Declarative Kotlin: Lists, Sequences and RxJava

One of the reasons we love Kotlin is because it has such a rich standard library for Collections. Once you discover map, filter, flatMap and so on, it is really hard to go back to using loops.

Often code readability is the reason we adopt the declarative approach, although of course when performance is crucial we might choose the imperative way.

Before my Kotlin days, I often used RxJava 1 to write my list transformation code. In my team we had fun discussions about whether my code was an overkill:

Observable.from(text.split(SEPARATOR))
.map(line -> line.trim() + NEW_LINE)
.toList()
.toBlocking()
.single()

Fortunately, with the Kotlin standard library, this code can be simplified:

text.split(SEPARATOR)
.map { it.trim() + NEW_LINE }

The question remains, though: how does RxJava 2 performance compare to Kotlin’s standard library?

You might think that the Kotlin standard library would be a clear winner, but that’s not always the case.

Simple Case

First, let’s have baseline comparison between Kotlin’s List and RxJava 2.

RxJava:

Observable.range(0, 1_000_000)
.map { it + 1 }
.blockingLast() // 863ms

Kotlin List:

(1..1_000_000)
.map { it + 1 }
.last() // 755ms

Kotlin is 14% faster.

Multiple Operations

What would happen when we would increase the number of operations?

RxJava:

Observable.range(0, 1_000_000)
.map { it + 1 }
.map { it + 1 }
.map { it + 1 }
.map { it + 1 }
.map { it + 1 }
.blockingLast() // 2843ms

Kotlin List:

(1..1_000_000)
.map { it + 1 }
.map { it + 1 }
.map { it + 1 }
.map { it + 1 }
.map { it + 1 }
.last() // 3439ms

No one would write this kind of code, but here I would like to demonstrate the case when we chain multiple map operations together.

To our surprise, RxJava is 20% faster than the Kotlin’s List.

Additionally, when using Android Profiler, the List solution required memory 40MB memory, whereas for RxJava the memory influence was barely noticeable (< 100 KB).

Kotlin compiler for each List’s map creates a new loop, so we loop the list five times, each time adding 1 to the item.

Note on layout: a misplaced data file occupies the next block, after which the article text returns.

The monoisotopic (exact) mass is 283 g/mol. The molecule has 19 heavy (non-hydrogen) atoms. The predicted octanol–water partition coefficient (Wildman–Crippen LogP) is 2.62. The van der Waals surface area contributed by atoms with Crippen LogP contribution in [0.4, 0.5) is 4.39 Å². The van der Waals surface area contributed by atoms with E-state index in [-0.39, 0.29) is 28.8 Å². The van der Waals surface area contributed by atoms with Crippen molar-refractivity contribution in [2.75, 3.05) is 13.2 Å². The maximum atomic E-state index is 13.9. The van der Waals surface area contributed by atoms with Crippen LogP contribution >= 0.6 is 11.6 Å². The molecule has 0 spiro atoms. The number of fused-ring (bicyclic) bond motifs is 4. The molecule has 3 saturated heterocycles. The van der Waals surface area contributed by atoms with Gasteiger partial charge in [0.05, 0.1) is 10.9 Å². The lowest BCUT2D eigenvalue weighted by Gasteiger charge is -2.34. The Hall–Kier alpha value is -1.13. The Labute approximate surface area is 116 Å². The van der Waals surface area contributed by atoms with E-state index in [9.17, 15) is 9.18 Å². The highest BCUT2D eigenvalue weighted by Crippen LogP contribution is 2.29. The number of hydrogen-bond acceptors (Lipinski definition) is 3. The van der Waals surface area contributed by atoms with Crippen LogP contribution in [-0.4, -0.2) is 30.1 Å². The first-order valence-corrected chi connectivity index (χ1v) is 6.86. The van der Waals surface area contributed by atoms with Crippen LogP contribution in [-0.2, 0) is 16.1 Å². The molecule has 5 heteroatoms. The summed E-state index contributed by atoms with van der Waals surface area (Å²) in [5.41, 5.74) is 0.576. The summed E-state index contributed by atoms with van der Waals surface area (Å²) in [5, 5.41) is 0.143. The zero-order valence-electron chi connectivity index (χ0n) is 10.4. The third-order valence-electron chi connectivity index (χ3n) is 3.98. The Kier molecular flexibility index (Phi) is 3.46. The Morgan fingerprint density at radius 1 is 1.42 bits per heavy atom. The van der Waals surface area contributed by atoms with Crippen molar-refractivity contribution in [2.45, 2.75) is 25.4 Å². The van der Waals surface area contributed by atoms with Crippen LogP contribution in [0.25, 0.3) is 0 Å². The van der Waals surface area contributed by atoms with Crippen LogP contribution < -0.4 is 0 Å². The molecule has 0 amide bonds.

RxJava uses Operator Fusion which goes through all the items in one go and adds 1 as many times as there are map operations.

Unnecessary Work

Sometimes it’s not necessary to process every single item in the list.

RxJava:

Observable.range(0, 1_000_000)
.map { it + 1 }
.blockingFirst() // 104ms

Kotlin List:

(1..1_000_000)
.map { it + 1 }
.first() // 678ms

Here Rx is 651% faster!

In this case, the Kotlin code works similarly, but there is a big difference in the Rx code.

Rx knows that it is requested only the first item, so there is no use to calculate values for the others. There is no need to process other items.

Sequence to the rescue!

Thankfully, Kotlin provides us with a better solution — Sequences.

If you are not familiar with the concept, Sequences are similar to Iterable from Java as they are evaluated lazily, but have a similar interface as Kotlin’s List.

To use Sequence instead of List you just need to use the asSequence() method. The previous examples can be written like this:

(1..1_000_000)
.asSequence()
.map { it + 1 }
.last()

Sequence does come with a price — every time you iterate a Sequence, it will recalculate each element. Items in Lists, on the other hand, are stored in the memory, so after the initial calculation, you can iterate over them without further performance penalty.

You should avoid passing or returning Sequences from your functions as other users of the function might iterate over the Sequences multiple times which is wasteful!

Use Sequence when you work with a large number of items and convert to a list if you want to pass it over.

Here is time comparison of the performance and how much faster are different approaches:

Not JITed benchmark

EDIT:

As Dávid Karnok mentioned the comments, JIT-ing the code is really important for benchmarking, that is why running the tests multiple times is crucial.

Even thou I’ve run my previous benchmark code multiple times, it was not enough to JIT it. The new version of the tests (thanks David for that!) yields the benefits of JIT compilation:

JITed benchmark

This time I’ve added IxJava library for comparison — if you can only use Java 1.6, IxJava is a great alternative for declarative list transformation!

The Unnecessary work example gets such a big performance boost after JIT compilation, that I had to put it in a different graph:

Unnecessary Work benchmark

Notice that the time scale here is in microseconds (μs)! List took almost 0.5s whereas Sequence need only 0.000043s!


As Android developers we were not used to processing lists in a declarative way, now we have the tools to do that. The interface of List and Sequence is so similar, developers might think that it does not matter which one to use.

Now you know better 😉!

If you are interested in a more pragmatic knowledge about when to use Sequences, check out my other post.


I would like to thank Peter Tackage for moderating and being patient with my blog posts!

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